MLCN+TCPW Online Talks
Here, we provide an online platform for scientists working on machine learning with an applied focus in the clinical neurosciences. You find announcements for online talks that we organize together with the TCPW. Usually, these talks take place on a monthly basis. If you are interested in receiving updates via email you can sign up here.
Upcoming TCPW Talks
Social Physiology for Precision Psychiatry
Physiology is the study of how living systems act at the molecular, cellular, and organ system levels. This scientific approach has proven its efficiency to address most of the medical disorders from both qualitative and quantitative standpoints. In psychiatry, however, the diagnosis, prognostic, evaluation, and choice of treatment depend as much on the “milieu social” as the “milieu interieur”. This presentation will argue that recent advances in social neuroscience, systems biology, and digital medicine finally provide all the conceptual and methodological tools to develop a “social physiology” for psychiatry. Moreover, it will illustrate how such a multiscale perspective on mental disorders combined with modern computational tools will enable treatments to be tailored to each patient based on their profiles, from genomes to smartphones.
Cognitive control impairments in depression
Depression is associated with cognitive control impairments. The role of these impairments as potential risk factors for (recurrent) depression will be discussed where there is increasing empirical evidence that impaired cognitive control can be a risk factor for recurrent depression. We discuss recent work on cognitive remediation of cognitive control impairments as a way to reduce relapse and recurrence. Despite advances in the area of training it is becoming increasingly clear that our basic understanding of cognitive control impairments in depression requires improvement. We will discuss recent advances to develop testable theories in this area.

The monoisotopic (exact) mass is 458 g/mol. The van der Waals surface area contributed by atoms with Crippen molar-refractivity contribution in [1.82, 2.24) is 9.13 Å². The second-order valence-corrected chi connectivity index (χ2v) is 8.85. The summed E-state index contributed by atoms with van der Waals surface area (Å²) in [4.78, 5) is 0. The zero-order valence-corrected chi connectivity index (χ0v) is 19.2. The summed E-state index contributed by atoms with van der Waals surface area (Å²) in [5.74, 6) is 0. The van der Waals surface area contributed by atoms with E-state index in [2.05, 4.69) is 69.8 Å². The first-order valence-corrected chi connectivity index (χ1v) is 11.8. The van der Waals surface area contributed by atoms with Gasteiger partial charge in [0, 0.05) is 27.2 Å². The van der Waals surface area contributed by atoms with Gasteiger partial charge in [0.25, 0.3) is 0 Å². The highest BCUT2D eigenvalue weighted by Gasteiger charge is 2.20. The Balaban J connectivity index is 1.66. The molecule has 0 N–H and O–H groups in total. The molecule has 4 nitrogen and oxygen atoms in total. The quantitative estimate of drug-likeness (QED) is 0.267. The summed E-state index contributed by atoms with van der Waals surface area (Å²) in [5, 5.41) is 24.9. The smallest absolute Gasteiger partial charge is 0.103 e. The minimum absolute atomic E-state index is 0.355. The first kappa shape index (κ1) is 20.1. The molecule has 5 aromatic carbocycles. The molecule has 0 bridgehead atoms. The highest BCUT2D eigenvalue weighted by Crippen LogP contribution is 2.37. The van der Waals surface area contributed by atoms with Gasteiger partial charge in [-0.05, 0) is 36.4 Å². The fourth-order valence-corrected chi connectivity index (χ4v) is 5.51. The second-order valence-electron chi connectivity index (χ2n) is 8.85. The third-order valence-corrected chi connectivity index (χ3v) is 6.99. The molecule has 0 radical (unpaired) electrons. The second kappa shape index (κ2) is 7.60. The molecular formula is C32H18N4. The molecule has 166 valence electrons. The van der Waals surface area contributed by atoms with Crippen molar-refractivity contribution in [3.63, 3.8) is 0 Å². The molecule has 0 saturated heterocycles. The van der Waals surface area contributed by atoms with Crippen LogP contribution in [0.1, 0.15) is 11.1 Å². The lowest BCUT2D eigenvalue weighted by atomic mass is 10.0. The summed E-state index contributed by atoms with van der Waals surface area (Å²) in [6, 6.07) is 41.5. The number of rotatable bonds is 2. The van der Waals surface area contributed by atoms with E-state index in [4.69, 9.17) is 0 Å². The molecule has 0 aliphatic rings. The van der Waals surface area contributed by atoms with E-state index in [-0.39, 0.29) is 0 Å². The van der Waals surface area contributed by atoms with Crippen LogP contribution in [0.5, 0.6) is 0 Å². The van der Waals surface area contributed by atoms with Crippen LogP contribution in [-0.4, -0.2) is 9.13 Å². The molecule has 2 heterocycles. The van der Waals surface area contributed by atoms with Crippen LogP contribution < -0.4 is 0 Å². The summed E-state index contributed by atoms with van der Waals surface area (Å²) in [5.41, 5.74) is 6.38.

Predicting Cognitive Disorders through Machine and Deep Learning
The human cerebral cortex is implicated in a wide range of neurological and psychiatric disorders. However, current methods for comparing cortical organisation, across populations of controls and patients, remain low powered due to the impact of considerable natural variation of cortical shape and organisation, which confounds standard approaches for analysis based on image registration. In this talk I will describe the challenges, provide a brief tutorial to practices for cortical analysis and then describe new methods developed using surface and volumetric deep learning, which may help us start to address these problems.